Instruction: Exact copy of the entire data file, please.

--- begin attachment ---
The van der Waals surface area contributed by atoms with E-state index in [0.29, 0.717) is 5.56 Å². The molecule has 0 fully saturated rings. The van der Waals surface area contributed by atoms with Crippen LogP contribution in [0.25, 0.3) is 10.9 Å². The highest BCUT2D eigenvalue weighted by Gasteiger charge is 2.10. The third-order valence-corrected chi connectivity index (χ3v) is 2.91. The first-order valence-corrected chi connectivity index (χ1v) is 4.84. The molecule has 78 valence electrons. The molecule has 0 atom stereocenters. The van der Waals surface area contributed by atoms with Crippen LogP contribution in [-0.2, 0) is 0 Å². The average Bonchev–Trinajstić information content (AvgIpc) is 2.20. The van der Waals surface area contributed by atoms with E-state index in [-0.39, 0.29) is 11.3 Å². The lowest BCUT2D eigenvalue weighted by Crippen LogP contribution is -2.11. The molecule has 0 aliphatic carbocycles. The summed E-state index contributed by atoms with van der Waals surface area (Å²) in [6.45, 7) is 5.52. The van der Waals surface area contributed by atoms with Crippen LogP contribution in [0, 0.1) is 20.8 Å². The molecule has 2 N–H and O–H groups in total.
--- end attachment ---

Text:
The van der Waals surface area contributed by atoms with E-state index in [0.29, 0.717) is 5.56 Å². The molecule has 0 fully saturated rings. The van der Waals surface area contributed by atoms with Crippen LogP contribution in [0.25, 0.3) is 10.9 Å². The highest BCUT2D eigenvalue weighted by Gasteiger charge is 2.10. The third-order valence-corrected chi connectivity index (χ3v) is 2.91. The first-order valence-corrected chi connectivity index (χ1v) is 4.84. The molecule has 78 valence electrons. The molecule has 0 atom stereocenters. The van der Waals surface area contributed by atoms with Crippen LogP contribution in [-0.2, 0) is 0 Å². The average Bonchev–Trinajstić information content (AvgIpc) is 2.20. The van der Waals surface area contributed by atoms with E-state index in [-0.39, 0.29) is 11.3 Å². The lowest BCUT2D eigenvalue weighted by Crippen LogP contribution is -2.11. The molecule has 0 aliphatic carbocycles. The summed E-state index contributed by atoms with van der Waals surface area (Å²) in [6.45, 7) is 5.52. The van der Waals surface area contributed by atoms with Crippen LogP contribution in [0, 0.1) is 20.8 Å². The molecule has 2 N–H and O–H groups in total.